Archive for the ‘TOPICS’ Category

Range – General Information

December 19, 2011 Leave a comment

The range of a set of data is the difference between the highest and lowest values in the set. For example : 21, 55, 12, 84, 32, 64. Range = 84 – 12 = 72.

The range, in the sense of the difference between the highest and lowest scores, is also called the crude range. When a new scale for measurement is developed, then a potential maximum or minimum will emanate from this scale. This is called the potential (crude) range. Of course this range should not be chosen too small, in order to avoid a ceiling effect. When the measurement is obtained, the resulting smallest or greatest observation, will provide the observed (crude) range.


Median – General Information

December 19, 2011 Leave a comment
English: Comparison of mean, median and mode o...

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Median is numerical value separating the higher half of a sample from the lower half. The median of some variable x is denoted either as \tilde{x} or as \mu_{1/2}(x)\,\!.

An example for median:

To find median of 5, 9, 2, 6, 7 firstly sort by value: 2, 5, 6, 7, 9. The middlest value is median = 6. Other method to find median = [(n+1)/2]th value. (n is the number of values. median=(5+1)/2=3. 3rd value is 6.

If number of values even:

5, 9, 2, 6, 7, 1.  Sort by value: 1, 2, 5, 6, 7, 9. Median is the mean of middlest values: (5+6)/2=5.5 . Other method to find median = [(n+1)/2]th value. (n is the number of values. (6+1)/2=3.5 median is 3rd value + 0.5*|difference between 3rd and 4th value| = 5 + 0.5*(6-5) = 5.5 .

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MODE – General Information

October 15, 2011 1 comment

Some information is taken from wikipedia.

In statistics, the mode is the value that occurs most frequently in a data set or a probability distribution. Mode is the most common value obtained in a set of observations.  mean-mode approx 3(mean-median)

The mean, median and mode of a data set are collectively known as measures of central tendency as these three measures focus on where the data is centred or clustered.  To analyse data using the mean, median and mode, we need to use the most appropriate measure of central tendency.  The following points should be remembered:

  • The mean is useful for predicting future results when there are no extreme values in the data set.  However, the impact of extreme values on the mean may be important and should be considered.  E.g. The impact of a stock market crash on average investment returns.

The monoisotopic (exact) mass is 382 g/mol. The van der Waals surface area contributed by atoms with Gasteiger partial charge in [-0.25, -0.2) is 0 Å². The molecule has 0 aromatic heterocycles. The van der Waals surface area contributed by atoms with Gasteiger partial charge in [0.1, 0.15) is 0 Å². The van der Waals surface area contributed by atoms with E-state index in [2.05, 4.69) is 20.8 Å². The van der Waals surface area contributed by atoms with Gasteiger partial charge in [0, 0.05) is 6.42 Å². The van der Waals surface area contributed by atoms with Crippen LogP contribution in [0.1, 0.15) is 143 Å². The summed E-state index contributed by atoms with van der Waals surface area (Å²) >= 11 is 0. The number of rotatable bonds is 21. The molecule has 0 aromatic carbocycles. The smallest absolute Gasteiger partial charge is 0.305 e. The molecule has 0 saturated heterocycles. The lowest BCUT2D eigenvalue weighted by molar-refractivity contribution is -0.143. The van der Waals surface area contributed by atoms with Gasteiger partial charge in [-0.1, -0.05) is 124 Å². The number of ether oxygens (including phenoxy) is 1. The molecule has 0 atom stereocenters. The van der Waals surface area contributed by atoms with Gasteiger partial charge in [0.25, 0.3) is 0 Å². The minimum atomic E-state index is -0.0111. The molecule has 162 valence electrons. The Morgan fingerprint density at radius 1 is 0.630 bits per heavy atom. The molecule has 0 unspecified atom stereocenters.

• The median may be more useful than the mean when there are extreme values in the data set as it is not affected by the extreme values.
  • The mode is useful when the most common item, characteristic or value of a data set is required.

13, 18, 13, 14, 13, 16, 14, 21, 13        The mode is 13, because it is repeated more often than others.


Math topics

September 27, 2011 1 comment
Categories: Maths & Geometry, TOPICS Tags: ,

Means – General Information

September 20, 2011 1 comment
Some information is taken from Wikipedia.

In statistics, mean has two related meanings:

for \: series \: a_1 , a_2 , a_3 \ldots \ldots a_n

Arithmetic mean (or just mean) is {\sl A.M. } = \frac{1}{n} \cdot \sum \limits_{i=1}^n a_i

Weighted arithmetic mean is {\sl W.A.M. } = \frac{ \sum \limits_{i=1}^n w_i \cdot a_i }{ \sum \limits_{i=1}^n w_i }

The weighted arithmetic mean is used, if one wants to combine average values from samples of the same population with different sample sizes. The weights wi represent the bounds of the partial sample. In other applications they represent a measure for the reliability of the influence upon the mean by respective values.

The geometric mean is an average that is useful for sets of positive numbers that are interpreted according to their product and not their sum (as is the case with the arithmetic mean) e.g. rates of growth.

{\sl G.M. } = \bigg( \prod \limits_{i=1}^n a_i \bigg)^{1/n}

The harmonic mean is an average which is useful for sets of numbers which are defined in relation to some unit, for example speed (distance per unit of time).

{\sl H.M. } = n \cdot \bigg( \sum \limits_{i=1}^n {1/a_i} \bigg)^{-1}

Planimetry (planimetrics)

September 18, 2011 Leave a comment
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